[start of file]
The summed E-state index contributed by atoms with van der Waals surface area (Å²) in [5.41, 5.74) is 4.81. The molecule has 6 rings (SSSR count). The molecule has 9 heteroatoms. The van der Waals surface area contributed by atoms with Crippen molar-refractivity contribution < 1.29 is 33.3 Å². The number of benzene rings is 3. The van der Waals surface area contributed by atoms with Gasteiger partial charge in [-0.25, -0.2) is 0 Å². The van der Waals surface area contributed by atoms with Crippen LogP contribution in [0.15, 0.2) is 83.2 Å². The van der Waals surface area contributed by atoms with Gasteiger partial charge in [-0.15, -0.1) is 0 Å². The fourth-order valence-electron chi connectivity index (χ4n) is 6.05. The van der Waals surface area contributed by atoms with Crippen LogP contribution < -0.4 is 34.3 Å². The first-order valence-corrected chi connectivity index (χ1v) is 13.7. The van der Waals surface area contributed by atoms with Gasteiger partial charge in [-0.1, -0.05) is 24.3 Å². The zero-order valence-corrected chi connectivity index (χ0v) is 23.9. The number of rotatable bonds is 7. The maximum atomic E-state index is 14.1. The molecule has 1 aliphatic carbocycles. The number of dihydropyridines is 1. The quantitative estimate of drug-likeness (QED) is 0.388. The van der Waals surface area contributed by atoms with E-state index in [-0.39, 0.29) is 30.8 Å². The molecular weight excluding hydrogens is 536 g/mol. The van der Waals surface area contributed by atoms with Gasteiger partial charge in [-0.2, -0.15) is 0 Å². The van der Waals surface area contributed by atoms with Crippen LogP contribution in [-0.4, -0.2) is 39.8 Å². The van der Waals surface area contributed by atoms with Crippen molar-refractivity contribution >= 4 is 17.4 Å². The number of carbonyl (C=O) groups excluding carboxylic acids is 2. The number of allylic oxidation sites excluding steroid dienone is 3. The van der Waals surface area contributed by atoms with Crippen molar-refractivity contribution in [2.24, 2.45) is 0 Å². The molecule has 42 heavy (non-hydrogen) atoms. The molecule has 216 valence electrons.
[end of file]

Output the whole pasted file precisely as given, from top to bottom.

The summed E-state index contributed by atoms with van der Waals surface area (Å²) in [5.41, 5.74) is 4.81. The molecule has 6 rings (SSSR count). The molecule has 9 heteroatoms. The van der Waals surface area contributed by atoms with Crippen molar-refractivity contribution < 1.29 is 33.3 Å². The number of benzene rings is 3. The van der Waals surface area contributed by atoms with Gasteiger partial charge in [-0.25, -0.2) is 0 Å². The van der Waals surface area contributed by atoms with Crippen LogP contribution in [0.15, 0.2) is 83.2 Å². The van der Waals surface area contributed by atoms with Gasteiger partial charge in [-0.15, -0.1) is 0 Å². The fourth-order valence-electron chi connectivity index (χ4n) is 6.05. The van der Waals surface area contributed by atoms with Crippen LogP contribution < -0.4 is 34.3 Å². The first-order valence-corrected chi connectivity index (χ1v) is 13.7. The van der Waals surface area contributed by atoms with Gasteiger partial charge in [-0.1, -0.05) is 24.3 Å². The zero-order valence-corrected chi connectivity index (χ0v) is 23.9. The number of rotatable bonds is 7. The maximum atomic E-state index is 14.1. The molecule has 1 aliphatic carbocycles. The number of dihydropyridines is 1. The quantitative estimate of drug-likeness (QED) is 0.388. The van der Waals surface area contributed by atoms with E-state index in [-0.39, 0.29) is 30.8 Å². The molecular weight excluding hydrogens is 536 g/mol. The van der Waals surface area contributed by atoms with Gasteiger partial charge in [-0.2, -0.15) is 0 Å². The van der Waals surface area contributed by atoms with Crippen LogP contribution in [-0.4, -0.2) is 39.8 Å². The van der Waals surface area contributed by atoms with Crippen molar-refractivity contribution >= 4 is 17.4 Å². The number of carbonyl (C=O) groups excluding carboxylic acids is 2. The number of allylic oxidation sites excluding steroid dienone is 3. The van der Waals surface area contributed by atoms with Crippen molar-refractivity contribution in [2.24, 2.45) is 0 Å². The molecule has 42 heavy (non-hydrogen) atoms. The molecule has 216 valence electrons.